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Future workforce requires broad capabilities

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Authors: Rebecca Vukovic
Future workforce requires broad capabilities

A new Mitchell Institute policy roundtable report says young people are ill-prepared for the future of work and suggests that cognitive, social and emotional skills should be considered alongside or contribute to ATAR.

The report, Preparing young people for the future of work, says that currently at a system level ‘only narrow measures of education achievement and certain outcomes are captured, valued and prioritised’.

These ‘narrow measures’ include the National Assessment Program - Literacy and Numeracy (NAPLAN) results and Australian Tertiary Admission Ranks (ATAR).

‘Measures which capture broader cognitive, social and emotional dimensions of children’s development exist in the early years via the Australian Early Development Census (AEDC),’ the report notes. ‘However as children progress through school, these important measures are not tracked at a national level, and are measured in inconsistent ways, if at all, in the states and territories.’

The researchers suggest that both NAPLAN and ATAR are given disproportionate weight and are driving the priorities of teachers, school leaders and education departments. ‘For capabilities to count they need to be measured and reported at a national level, assessed in schools and communicated to parents and considered alongside or contribute to ATAR.’

Impact on students and industry

The research shows school-leavers today are experiencing a journey from school to the workforce that is taking longer than those who completed school 10 or 20 years ago. Additionally, many low- and medium-level jobs are being automated or contracted offshore. The report says that some research estimates that 40 per cent of jobs in Australia are at high risk of being automated in the next 10 to 15 years.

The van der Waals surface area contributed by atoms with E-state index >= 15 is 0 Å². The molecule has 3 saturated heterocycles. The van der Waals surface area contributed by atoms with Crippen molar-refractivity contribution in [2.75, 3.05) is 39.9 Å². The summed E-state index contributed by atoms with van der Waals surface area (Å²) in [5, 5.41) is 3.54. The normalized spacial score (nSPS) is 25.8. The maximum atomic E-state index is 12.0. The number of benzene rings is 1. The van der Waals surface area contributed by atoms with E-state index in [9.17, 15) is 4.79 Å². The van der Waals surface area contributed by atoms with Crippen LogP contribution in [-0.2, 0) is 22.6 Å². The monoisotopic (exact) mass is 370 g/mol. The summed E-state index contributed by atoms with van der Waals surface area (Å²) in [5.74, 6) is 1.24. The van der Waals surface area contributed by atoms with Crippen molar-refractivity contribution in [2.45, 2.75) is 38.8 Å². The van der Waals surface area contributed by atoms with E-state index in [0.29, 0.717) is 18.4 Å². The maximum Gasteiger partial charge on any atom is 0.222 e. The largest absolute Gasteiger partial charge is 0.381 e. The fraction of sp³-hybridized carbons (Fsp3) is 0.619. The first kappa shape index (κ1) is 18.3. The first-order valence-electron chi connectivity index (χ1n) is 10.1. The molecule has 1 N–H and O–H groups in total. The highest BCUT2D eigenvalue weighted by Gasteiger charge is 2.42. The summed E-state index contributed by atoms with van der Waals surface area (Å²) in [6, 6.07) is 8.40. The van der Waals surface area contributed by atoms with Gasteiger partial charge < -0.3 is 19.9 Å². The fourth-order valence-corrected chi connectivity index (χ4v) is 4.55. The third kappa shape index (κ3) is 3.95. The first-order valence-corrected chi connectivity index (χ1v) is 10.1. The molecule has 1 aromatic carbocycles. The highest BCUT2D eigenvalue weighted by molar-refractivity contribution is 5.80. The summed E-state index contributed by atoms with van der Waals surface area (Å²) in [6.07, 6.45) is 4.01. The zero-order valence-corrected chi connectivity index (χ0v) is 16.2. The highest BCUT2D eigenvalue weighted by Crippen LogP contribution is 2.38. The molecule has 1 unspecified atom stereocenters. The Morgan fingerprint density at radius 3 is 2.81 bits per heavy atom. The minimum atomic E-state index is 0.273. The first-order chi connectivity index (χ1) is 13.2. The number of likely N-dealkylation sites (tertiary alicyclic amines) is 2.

‘For workers to benefit from the employment opportunities brought about by current and future technological developments, they will need to acquire a different set of capabilities than what is currently prioritised,’ the report says.

The researchers say that university education is undertaken by the majority of young people but knowledge alone garnered through tertiary education is not sufficient for employment. ‘Young people without capabilities to work in teams, solve problems and collaborate do not fare well in the labour market – a fate effecting around 40 per cent of science graduates.’

While many traditional industries like manufacturing have been in steady decline, the report notes ‘growth is seen in the ‘non-routine’ industries –­ those requiring innovation, creativity, problem-solving, relationships and responsiveness to changing circumstances’.

Vocational education and apprenticeships

Since 2012, investment and participation in vocational education has been declining, in turn reducing the educational opportunities and pathways for many young people.

The report notes that current vocational education and higher education investment levels are not sufficient to ensure the system has capacity to meet future tertiary level education and training needs. ‘In 2016, unemployment continued to trend upwards for young people, with over 260,000 15-24 year olds categorised as unemployed. A notable shift in employment patterns of young people in recent years has been the growing number of young people in part-time or casual employment and fewer young people with full-time jobs.’